Arctic Terns have arguably the most impressive migration of any bird – they travel from the Arctic to the Antarctic and back again just about every year of their lives. While we’ve known for a while where the terns travel, how they get there has been something of a mystery. Do they travel along the coastline? Do they take a direct route from Maine to the Antarctic coast? Do they do a marathon flight from pole to pole, or make pit stops along the way? These questions were nearly impossible to answer until very recently, for the simple reason that following a single tern (or even a flock of them) is nearly impossible. Terns are small birds – a little over 100 grams, or 3.5 ounces – so they can’t be equipped with heavy satellite tags. They also do mostof their traveling over water, so the odds of spotting a tern on its migration are slim.
Enter the light-level geolocator, here to solve these problems and answer many of our migration questions
Four years ago, in the summer of 2010, the Refuge deployed 30 geolocator tags on 30 separate Arctic Terns. These tiny tags are lightweight enough that they don’t hinder the terns as they travel (in fact, they’ve been used on even smaller birds, like Purple Martins). They work by using detecting light levels and recording the time of sunrise and sunset every day. Since the length of day and the time of sunrise and sunset are slightly different at every point on the globe, this information can be converted into a rough map of everywhere the tag, and by extension the tern, has been.
A pretty miraculous little gadget, isn’t it? But there’s a catch: to reduce weight, the geolocators don’t transmit the data they gather, they simply record it. To get at all that information, the tag must be retrieved and physically attached to a computer. This means the tagged birds must be recaptured and the tags removed before they do us any good.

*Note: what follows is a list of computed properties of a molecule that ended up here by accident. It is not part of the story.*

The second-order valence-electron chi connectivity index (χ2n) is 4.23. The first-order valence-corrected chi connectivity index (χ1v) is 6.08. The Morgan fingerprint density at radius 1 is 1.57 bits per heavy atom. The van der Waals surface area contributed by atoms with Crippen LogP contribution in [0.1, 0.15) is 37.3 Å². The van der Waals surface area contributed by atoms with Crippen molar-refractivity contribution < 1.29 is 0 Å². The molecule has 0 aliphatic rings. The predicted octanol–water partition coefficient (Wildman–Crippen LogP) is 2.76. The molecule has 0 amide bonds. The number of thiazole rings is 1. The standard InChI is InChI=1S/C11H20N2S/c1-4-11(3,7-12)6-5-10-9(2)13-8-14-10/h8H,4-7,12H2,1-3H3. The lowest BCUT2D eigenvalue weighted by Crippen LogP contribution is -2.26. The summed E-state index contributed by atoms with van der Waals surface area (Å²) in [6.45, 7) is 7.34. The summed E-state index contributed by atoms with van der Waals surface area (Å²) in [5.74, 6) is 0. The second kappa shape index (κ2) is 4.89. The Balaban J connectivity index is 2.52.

Recapturing a bird can be difficult. The best way to do so is to find the bird’s nest, and use a trap that springs while the bird is incubating. That, however, requires the bird to be able to find a mate. Last year on Metinic, Zak and I spotted a geolocator-equipped tern who had eluded capture for 3 years, but we couldn’t get our hands on him because he didn’t have a mate or a nest. He spent all summer trying to court various female terns with fish, but there were no takers.
This year, our lonely tern returned and found himself a mate. Syd and I set up a trap called a bow net trap, which is triggered by the tern attempting to incubate a set of fake wooden eggs (the real ones are safely stored in a blind so they aren’t crushed by a struggling tern). It took a couple of tries, but today we succeeded in capturing the handsome gentleman we have nicknamed Giovanni (Geo, for short).
Geo was released back to his mate and eggs, probably glad to be rid of his extra baggage. The geolocator will be returned to Refuge staff, who will hopefully be able to use it create a roadmap of Geo’s travels from the past four years. That could be up to eight traps between Maine and Antarctica – more than 70,000 miles!